Advisors have to become more transparent and offer a more inclusive financial and life plan, while investors say they are willing to pay for advice, as long as it is transparent and shows value.
Those are some of the results in an April 2019 report in The Cerulli Edge—U.S. Asset and Wealth Management Edition. The report also found the following:
• The highest value that retail investors asked of their advisors was transparency (73%), understanding of needs and goals (67%), and promptness of requested follow-ups (66%.)
• Investors are more aware of fees and what they are receiving. Only 42% in 2018 of respondents said they were unaware of the fees being charged compared to 65% in 2011.
• Advisors also said clients were more sensitive about fees. About 75% of advisors agree or strongly agree that prospective clients care more about fees compared to five years ago.
• As of 2Q 2018, 53% of investors said they are willing to pay for advice regarding their financial investments. This is up 15% increase from 2009, when only 38% of investors said they were willing to pay more for advice.
• Cerulli also found that advisors have to become more holistic in their business approach: “To remain competitive, advisors must evolve their definition of advice to include nonfinancial aspects of the client’s life and curate a meaningful experiential process for their clients.”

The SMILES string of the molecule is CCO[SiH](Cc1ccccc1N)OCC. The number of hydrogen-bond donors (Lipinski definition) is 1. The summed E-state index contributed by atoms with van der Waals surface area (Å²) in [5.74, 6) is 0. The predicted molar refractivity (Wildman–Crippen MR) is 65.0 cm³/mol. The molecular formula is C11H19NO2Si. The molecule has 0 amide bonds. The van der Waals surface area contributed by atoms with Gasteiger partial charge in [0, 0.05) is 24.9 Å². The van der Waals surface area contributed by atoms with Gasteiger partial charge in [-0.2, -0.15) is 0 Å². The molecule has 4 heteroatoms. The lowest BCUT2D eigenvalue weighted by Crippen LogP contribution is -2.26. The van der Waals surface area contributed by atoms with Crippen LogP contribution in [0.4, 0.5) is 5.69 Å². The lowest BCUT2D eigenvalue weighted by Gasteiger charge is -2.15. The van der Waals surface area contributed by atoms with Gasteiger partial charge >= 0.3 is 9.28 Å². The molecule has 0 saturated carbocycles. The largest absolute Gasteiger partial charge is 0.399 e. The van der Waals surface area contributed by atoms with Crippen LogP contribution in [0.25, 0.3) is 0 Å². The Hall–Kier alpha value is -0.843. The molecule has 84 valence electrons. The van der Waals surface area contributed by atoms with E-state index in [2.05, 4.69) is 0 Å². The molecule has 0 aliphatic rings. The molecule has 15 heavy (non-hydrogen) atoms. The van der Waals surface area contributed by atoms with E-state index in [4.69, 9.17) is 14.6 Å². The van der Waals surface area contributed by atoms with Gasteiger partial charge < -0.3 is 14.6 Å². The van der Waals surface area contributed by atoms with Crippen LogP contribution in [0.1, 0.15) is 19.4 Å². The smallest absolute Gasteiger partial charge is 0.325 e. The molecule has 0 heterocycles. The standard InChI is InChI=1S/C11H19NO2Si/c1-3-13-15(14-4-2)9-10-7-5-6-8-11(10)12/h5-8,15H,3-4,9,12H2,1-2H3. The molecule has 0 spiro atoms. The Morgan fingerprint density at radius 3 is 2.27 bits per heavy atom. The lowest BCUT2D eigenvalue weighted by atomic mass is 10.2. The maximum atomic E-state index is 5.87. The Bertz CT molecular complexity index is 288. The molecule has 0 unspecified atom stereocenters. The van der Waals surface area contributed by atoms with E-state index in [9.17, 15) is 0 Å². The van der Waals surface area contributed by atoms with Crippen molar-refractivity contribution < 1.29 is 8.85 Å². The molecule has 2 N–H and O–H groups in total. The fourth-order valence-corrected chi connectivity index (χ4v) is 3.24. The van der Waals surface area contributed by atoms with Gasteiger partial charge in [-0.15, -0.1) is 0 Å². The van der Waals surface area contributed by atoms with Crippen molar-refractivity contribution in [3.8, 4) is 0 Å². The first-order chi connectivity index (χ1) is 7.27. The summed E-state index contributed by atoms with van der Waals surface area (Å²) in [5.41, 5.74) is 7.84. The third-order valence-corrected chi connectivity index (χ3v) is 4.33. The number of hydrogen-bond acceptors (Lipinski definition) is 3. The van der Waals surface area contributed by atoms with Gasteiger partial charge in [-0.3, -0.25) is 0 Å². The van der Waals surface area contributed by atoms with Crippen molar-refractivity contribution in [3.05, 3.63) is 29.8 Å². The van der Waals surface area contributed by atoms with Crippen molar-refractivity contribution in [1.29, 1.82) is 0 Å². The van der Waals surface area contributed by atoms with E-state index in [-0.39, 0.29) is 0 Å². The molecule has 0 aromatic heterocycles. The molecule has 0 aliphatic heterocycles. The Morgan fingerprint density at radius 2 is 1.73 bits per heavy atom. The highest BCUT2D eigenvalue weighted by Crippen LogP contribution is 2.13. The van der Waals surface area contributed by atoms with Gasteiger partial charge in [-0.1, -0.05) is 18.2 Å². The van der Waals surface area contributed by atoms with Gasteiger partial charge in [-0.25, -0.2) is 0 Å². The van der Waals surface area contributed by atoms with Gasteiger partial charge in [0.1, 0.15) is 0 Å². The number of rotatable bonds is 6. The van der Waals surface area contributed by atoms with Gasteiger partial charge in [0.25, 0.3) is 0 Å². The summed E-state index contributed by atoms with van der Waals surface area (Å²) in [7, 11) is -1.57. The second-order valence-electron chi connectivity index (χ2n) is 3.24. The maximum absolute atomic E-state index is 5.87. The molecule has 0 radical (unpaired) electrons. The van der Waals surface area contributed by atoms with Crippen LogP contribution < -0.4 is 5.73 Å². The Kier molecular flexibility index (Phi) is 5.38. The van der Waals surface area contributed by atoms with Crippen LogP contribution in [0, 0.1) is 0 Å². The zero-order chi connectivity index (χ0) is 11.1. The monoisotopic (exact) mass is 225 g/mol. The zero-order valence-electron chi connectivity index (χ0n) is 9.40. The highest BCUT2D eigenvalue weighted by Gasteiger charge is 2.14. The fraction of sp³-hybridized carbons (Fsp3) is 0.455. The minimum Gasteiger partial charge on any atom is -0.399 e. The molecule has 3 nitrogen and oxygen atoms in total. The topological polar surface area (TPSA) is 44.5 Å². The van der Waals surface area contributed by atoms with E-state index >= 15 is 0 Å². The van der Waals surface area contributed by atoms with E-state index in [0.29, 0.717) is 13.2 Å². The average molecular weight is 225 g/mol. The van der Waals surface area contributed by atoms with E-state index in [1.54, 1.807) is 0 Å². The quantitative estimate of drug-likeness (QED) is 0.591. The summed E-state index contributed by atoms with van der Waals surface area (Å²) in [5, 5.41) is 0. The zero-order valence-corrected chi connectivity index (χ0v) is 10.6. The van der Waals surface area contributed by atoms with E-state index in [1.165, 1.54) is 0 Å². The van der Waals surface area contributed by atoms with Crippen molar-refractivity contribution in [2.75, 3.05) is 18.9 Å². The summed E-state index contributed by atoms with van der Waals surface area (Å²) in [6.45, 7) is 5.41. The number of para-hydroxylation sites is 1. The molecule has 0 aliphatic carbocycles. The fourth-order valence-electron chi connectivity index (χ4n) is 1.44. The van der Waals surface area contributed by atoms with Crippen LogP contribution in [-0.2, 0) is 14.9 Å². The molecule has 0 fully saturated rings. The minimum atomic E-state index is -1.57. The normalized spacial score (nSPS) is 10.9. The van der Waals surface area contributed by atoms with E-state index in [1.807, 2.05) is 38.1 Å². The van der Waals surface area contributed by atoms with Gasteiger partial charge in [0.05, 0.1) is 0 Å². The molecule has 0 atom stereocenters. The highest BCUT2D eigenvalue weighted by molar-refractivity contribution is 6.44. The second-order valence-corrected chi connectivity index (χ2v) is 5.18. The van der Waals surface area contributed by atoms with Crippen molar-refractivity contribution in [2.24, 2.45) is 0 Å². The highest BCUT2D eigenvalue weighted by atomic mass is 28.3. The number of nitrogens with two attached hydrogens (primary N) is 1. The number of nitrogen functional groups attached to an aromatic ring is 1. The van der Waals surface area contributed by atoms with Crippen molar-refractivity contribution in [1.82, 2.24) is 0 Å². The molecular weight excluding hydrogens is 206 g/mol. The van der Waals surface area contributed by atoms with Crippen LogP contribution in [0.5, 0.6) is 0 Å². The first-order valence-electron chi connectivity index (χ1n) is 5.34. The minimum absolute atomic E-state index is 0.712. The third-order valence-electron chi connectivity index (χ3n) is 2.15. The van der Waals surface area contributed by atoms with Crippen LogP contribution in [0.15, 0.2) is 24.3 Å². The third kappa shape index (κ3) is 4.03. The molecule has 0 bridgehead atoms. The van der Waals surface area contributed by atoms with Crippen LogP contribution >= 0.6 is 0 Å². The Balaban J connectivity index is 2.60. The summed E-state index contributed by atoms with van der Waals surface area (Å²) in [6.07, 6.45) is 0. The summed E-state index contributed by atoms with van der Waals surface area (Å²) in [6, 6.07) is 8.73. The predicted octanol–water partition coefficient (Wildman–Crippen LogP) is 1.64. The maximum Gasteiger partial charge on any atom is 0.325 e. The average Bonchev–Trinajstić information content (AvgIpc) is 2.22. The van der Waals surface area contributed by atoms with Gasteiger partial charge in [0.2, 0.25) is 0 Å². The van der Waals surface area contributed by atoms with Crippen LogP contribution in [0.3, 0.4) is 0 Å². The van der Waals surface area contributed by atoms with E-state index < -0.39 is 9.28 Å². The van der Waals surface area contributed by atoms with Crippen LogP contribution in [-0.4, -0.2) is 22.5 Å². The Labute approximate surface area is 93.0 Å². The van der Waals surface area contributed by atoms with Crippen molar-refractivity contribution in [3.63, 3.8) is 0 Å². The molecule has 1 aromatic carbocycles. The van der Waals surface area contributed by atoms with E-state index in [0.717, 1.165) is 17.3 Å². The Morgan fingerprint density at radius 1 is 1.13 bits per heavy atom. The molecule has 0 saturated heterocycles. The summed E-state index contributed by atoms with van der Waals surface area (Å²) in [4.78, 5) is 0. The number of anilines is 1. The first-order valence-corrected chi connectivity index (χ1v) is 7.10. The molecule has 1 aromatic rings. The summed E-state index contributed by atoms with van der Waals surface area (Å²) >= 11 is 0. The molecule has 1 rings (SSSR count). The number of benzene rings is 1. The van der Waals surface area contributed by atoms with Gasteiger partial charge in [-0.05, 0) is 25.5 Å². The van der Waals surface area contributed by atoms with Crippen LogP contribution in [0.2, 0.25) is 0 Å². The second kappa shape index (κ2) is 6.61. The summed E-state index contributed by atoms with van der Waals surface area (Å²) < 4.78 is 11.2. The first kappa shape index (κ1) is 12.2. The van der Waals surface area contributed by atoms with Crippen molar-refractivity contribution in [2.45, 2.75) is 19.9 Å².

Wake Up Call For Advisors
The report also said that only 30% of advisors deliver services that make their clients “feel special,” according to Cerulli research analyst Marina Shtyrkov.
“Experience-centric practices exhibit stronger results than their peers across a series of metrics, including a higher median client size, lower asset attrition, a broader service set, and greater likelihood to target affluent clients,” Shtyrkov said. “By outpacing their peers in these categories, experience-centric practices demonstrate that advisors can harness the power of their client experience to increase retention, reduce attrition, and generate a strong referral system.”
One key finding here concerns the holistic approach. As noted in this article, “Time To Think Outside the Box in the Next Generation of Financial Wellness Programs,” on this site, employee benefits departments are also adopting a “financial wellness” or holistic approach to advising their employees. These services cover health care options, consumer and student debt burdens, mortgage applications, credit repair, improving the work-life balance, Social Security, job advancement, as well as instruction on basic financial literacy.
This holistic approach can certainly be adopted by RIAs who have already adopted the fiduciary approach that includes fee transparency, and fee and expense product sensitivity.
The Cerulli report also addresses what it called the “Mega Effect” of building larger client-focused and digitally savvy teams. These teams are the core group that “advisors must evolve [to expand] their definition of advice to include nonfinancial aspects of the client’s life and curate a meaningful experience for their clients.” These services in a high-net worth client setting include practices that go “above and beyond to make clients feel special, and that the practice has a repeatable, consistent client experience.”